In our client alert “Does a shipowner have to sell its ship in order to mitigate its loss?” in November 2016, we discussed the controversial Court of Appeal decision in The New Flamenco.
On 28 June 2017 the eagerly anticipated UK Supreme Court judgment in The New Flamenco was handed down, reversing the decision of the Court of Appeal. The Supreme Court held that the shipowner did not have to sell its ship to mitigate the loss of the charterers’ repudiatory breach. The Supreme Court agreed with the High Court decision of Popplewell J that the benefit brought into account must be caused by the breach of the charterparty. There must be a sufficiently close link between the two.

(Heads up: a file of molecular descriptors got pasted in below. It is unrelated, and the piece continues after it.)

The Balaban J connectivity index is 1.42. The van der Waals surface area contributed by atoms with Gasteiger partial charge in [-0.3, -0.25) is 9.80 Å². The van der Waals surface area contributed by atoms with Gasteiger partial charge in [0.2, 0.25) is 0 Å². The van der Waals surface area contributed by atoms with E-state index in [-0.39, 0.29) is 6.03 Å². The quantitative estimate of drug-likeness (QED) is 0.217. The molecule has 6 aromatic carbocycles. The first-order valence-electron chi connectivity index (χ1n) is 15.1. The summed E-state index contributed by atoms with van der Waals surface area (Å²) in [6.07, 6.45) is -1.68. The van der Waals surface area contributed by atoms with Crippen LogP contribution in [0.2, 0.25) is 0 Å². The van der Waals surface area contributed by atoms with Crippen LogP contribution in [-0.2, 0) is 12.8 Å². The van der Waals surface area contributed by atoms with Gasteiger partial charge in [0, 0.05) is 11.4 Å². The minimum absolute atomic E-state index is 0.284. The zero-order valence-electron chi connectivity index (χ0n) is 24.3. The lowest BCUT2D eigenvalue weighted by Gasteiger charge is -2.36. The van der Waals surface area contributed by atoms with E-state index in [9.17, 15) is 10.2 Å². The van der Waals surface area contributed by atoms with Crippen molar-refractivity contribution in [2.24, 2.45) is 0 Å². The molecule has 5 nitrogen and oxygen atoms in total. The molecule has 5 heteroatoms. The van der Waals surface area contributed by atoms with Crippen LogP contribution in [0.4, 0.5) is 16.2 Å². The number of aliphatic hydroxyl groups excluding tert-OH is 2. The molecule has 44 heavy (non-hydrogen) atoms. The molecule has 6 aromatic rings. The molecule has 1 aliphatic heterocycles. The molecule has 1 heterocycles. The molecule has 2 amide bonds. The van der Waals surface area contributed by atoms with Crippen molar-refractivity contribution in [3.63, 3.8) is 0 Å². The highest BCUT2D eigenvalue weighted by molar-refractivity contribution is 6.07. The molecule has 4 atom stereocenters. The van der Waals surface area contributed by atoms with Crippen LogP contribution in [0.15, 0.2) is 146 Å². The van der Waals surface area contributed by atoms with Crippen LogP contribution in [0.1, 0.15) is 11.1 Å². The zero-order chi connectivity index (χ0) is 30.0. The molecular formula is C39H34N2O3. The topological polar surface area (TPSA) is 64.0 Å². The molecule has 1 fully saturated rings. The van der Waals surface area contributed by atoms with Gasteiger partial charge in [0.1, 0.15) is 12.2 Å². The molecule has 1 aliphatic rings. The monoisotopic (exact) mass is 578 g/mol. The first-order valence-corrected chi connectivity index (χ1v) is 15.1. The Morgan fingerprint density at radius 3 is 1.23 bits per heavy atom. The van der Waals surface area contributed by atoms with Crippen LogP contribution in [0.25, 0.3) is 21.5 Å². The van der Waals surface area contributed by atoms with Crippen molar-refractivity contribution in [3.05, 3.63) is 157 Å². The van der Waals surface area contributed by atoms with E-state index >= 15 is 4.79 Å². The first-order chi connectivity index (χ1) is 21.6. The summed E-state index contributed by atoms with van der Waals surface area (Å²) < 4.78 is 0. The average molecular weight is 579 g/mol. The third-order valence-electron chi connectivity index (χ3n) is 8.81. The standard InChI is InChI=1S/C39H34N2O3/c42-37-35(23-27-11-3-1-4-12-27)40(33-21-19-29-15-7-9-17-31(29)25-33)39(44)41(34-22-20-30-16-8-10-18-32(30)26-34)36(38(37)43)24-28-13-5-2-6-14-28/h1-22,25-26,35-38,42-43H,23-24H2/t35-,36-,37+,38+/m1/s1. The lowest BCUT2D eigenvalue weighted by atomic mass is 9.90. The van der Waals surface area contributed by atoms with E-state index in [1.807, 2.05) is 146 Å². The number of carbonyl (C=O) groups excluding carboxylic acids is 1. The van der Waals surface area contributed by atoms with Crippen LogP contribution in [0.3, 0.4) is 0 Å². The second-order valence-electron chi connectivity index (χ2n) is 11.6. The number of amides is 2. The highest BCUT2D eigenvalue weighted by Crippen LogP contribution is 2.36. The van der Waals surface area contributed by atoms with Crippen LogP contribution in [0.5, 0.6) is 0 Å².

A brief recap of the facts
By a charterparty on an NYPE form and subsequent addenda, the cruise ship, The New Flamenco was time chartered for a period of over five years from 2004. The Charterers redelivered the vessel in October 2007 but the Owners’ position was that the earliest redelivery date under the charterparty was in November 2009. The Owners treated the Charterers as being in anticipatory repudiatory breach and accepted such repudiation as terminating the charterparty. In late October 2007, the Owners entered into an MOA for the sale of the vessel for US$23,765,000.